I been listening to this group a lot lately. They redo old hymns in a beautiful folk-americana style. Listen online to their latest album called All Things New.
I am intrigued by the concept that Christ did not come and offer a full revelation of himself while on earth. He was hush-hush about his identity when performing early miracles. He often spoke in parables, not propositions. His incarnation was not global, eternal, and GLORIOUS like his second coming will be. He was born in a remote city in the middle east, lived to be thirty something, died, rose, then returned to the Father. Wouldn’t his holiness have spread throughout the earth much faster if he descended on a cloud of fire the size of Wyoming? Probably. Alas, we are left with an incomplete and distant vision of his glory and of spiritual truth. Why? And what does that mean about who God is and who we are created to be?
Maybe one (albeit sideways) way to think about some of these questions is to consider the common human response to art and music. Think of a song that is considered “well-written.” There is tension, some ambiguity, and it invites the listener to participate and enter into the art. Contemporary Christian music is often slammed for the opposite: the structure is too predictable, the lyrics are cliche propositions, there’s no tension…etc There something about that music (not all of it) that just doesn’t ring true, and therefore we call it bad art. I guess the bottom line is… I find it interesting how we are created to respond to partial revelation. It invites a deeper, more personal interaction with what’s being revealed.
Now, don’t get me wrong….all this doesn’t mean that the person of Jesus is, or should be, open for interpretation. The analogy of music only goes so far. Jesus was God. The Way Truth and Life. (he didn’t leave that very open for interpretation). And God gave us the Bible to preserve the incarnation story. Yes we have truth, but its not written out in the stars. At least not in English, and not in propositions. Glory has been revealed…but its only been revealed in part. There is room to ‘enter the art’. Room for faith. Room for freedom. Room to discover.
Filed under: Faith, Recommend | Tags: Faith, interview, john piper, npr, problem of evil, tsunami
I found a fascinating NPR interview with John Piper from a few years ago. The host (I forget her name) chose Piper as a part of a series in response to the devastating tsunami of 2005. In the wake of this calamity, she wanted to discover how different faith backgrounds answer the problem of evil. If you dug around the NPR site you could probably find the interviews with Hindu, Muslim, Buddist, Jewish religious leaders.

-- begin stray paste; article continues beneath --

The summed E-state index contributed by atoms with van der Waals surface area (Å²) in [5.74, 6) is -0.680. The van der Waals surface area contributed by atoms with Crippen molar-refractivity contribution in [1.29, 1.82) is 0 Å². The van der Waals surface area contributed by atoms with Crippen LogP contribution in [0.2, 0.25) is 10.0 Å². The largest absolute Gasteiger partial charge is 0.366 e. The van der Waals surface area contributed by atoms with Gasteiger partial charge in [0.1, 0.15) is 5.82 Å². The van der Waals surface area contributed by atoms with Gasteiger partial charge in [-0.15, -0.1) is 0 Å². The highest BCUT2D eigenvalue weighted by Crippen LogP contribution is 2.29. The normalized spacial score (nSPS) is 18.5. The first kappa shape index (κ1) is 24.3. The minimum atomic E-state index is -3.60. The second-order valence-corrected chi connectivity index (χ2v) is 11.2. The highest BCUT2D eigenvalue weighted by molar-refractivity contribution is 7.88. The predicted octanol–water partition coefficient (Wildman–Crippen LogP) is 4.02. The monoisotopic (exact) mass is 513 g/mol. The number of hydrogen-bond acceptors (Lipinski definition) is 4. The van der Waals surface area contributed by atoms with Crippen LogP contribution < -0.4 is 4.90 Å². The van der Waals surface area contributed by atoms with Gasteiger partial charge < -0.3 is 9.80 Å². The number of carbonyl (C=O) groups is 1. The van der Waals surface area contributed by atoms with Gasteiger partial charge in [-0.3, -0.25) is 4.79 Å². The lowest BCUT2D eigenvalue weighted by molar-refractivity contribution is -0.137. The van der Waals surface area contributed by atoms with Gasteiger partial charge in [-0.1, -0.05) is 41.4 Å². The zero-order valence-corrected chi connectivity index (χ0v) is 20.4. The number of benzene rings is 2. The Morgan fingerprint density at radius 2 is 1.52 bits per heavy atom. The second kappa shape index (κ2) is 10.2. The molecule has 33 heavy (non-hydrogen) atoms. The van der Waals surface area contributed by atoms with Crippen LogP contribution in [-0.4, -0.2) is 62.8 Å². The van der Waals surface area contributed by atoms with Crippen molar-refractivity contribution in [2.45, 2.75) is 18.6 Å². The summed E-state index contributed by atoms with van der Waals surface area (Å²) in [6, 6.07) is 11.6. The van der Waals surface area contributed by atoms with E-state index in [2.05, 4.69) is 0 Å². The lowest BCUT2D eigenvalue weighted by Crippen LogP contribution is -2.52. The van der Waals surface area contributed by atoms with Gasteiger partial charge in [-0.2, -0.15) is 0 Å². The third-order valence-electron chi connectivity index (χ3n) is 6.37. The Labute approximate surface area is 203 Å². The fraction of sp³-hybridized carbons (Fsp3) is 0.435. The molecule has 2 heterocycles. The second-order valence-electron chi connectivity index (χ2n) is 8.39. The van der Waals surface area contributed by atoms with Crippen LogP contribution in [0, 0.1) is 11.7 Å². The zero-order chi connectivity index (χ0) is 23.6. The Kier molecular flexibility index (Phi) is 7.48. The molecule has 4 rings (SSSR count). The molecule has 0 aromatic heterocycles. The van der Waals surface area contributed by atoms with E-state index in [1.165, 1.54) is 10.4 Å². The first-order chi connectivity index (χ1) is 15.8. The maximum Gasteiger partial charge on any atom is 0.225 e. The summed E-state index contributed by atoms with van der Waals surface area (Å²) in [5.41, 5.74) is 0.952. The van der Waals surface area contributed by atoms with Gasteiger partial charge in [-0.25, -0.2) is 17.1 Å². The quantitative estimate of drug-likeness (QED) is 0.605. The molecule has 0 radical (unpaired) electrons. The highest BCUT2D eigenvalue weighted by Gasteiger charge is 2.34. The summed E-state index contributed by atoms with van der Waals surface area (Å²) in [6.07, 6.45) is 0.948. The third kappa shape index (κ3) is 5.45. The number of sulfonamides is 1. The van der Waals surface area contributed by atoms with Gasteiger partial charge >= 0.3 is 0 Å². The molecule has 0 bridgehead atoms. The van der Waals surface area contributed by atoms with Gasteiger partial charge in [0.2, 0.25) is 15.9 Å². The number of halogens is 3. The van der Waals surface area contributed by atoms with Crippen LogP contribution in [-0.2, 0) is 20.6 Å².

Here is the link to the interview. (Well worth the listen!)
I am an over-reactor.
And I am married, blissfully, to an under-reactor who so often loves me down from the trees I tangle myself in.
I sigh and huff and drum my fingers when the banker working with us stops for a 6-minute phone conversation. My shoulders slump over the keyboard as the currency exchange rate’s fluctuations dictate my emotional posture. I imagine myself delivering a well-articulated speech, filled with strong statements supported by accessible anecdotes, in the middle of our staff room, condemning the failures of private English institutions in Korea. I stare angrily at drivers who seem to have either forgotten or never learned the meaning of a crosswalk. I grind my teeth at night over e-ticket confirmations that never come.
And for what?
All of the erroneous entitlement-turned-annoyance-frustration-self-righteous indignation that works its way deeply into the muscles and tissues of my shoulder blades – what good can it possibly do?
How many times will I learn that He provides for unemployed sparrows, who neither toil nor sigh nor slump their shoulders? How many times will I learn that this life and its exchange rates will be burned like grass tomorrow? That I, at the center of my miniscule universe, am no more than a breath. Oh to remember the Carpenter whose life was one interruption after another from blind people, often groping after the wrong things…asking for sight instead of SIGHT, for water instead of WATER.